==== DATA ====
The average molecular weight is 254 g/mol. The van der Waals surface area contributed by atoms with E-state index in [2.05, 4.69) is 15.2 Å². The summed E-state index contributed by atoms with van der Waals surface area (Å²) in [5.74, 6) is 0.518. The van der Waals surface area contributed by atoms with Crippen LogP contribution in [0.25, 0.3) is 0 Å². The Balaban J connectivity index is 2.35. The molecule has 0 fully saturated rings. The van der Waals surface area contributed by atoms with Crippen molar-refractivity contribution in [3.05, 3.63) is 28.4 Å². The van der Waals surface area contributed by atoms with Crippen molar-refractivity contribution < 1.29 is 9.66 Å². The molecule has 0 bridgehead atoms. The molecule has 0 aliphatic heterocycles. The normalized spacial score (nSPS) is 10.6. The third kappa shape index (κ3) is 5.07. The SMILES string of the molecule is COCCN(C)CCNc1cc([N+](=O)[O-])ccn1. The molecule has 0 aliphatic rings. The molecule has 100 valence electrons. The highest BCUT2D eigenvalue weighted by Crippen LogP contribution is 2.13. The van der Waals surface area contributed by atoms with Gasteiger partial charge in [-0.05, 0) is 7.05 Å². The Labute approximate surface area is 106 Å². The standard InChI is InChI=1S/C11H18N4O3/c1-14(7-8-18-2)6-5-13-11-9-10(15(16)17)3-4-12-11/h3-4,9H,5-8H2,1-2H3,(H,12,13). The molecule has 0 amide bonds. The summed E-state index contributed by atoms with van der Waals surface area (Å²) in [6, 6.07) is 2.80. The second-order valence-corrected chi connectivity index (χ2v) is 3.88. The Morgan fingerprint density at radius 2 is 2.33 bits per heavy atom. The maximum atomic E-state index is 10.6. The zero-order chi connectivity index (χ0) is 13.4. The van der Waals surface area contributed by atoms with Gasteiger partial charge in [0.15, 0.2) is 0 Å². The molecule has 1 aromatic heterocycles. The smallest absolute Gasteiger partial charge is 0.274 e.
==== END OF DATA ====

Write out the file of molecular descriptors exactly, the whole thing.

The average molecular weight is 254 g/mol. The van der Waals surface area contributed by atoms with E-state index in [2.05, 4.69) is 15.2 Å². The summed E-state index contributed by atoms with van der Waals surface area (Å²) in [5.74, 6) is 0.518. The van der Waals surface area contributed by atoms with Crippen LogP contribution in [0.25, 0.3) is 0 Å². The Balaban J connectivity index is 2.35. The molecule has 0 fully saturated rings. The van der Waals surface area contributed by atoms with Crippen molar-refractivity contribution in [3.05, 3.63) is 28.4 Å². The van der Waals surface area contributed by atoms with Crippen molar-refractivity contribution < 1.29 is 9.66 Å². The molecule has 0 bridgehead atoms. The molecule has 0 aliphatic heterocycles. The normalized spacial score (nSPS) is 10.6. The third kappa shape index (κ3) is 5.07. The SMILES string of the molecule is COCCN(C)CCNc1cc([N+](=O)[O-])ccn1. The molecule has 0 aliphatic rings. The molecule has 100 valence electrons. The highest BCUT2D eigenvalue weighted by Crippen LogP contribution is 2.13. The van der Waals surface area contributed by atoms with Gasteiger partial charge in [-0.05, 0) is 7.05 Å². The Labute approximate surface area is 106 Å². The standard InChI is InChI=1S/C11H18N4O3/c1-14(7-8-18-2)6-5-13-11-9-10(15(16)17)3-4-12-11/h3-4,9H,5-8H2,1-2H3,(H,12,13). The molecule has 0 amide bonds. The summed E-state index contributed by atoms with van der Waals surface area (Å²) in [6, 6.07) is 2.80. The second-order valence-corrected chi connectivity index (χ2v) is 3.88. The Morgan fingerprint density at radius 2 is 2.33 bits per heavy atom. The maximum atomic E-state index is 10.6. The zero-order chi connectivity index (χ0) is 13.4. The van der Waals surface area contributed by atoms with Gasteiger partial charge in [0.15, 0.2) is 0 Å². The molecule has 1 aromatic heterocycles. The smallest absolute Gasteiger partial charge is 0.274 e.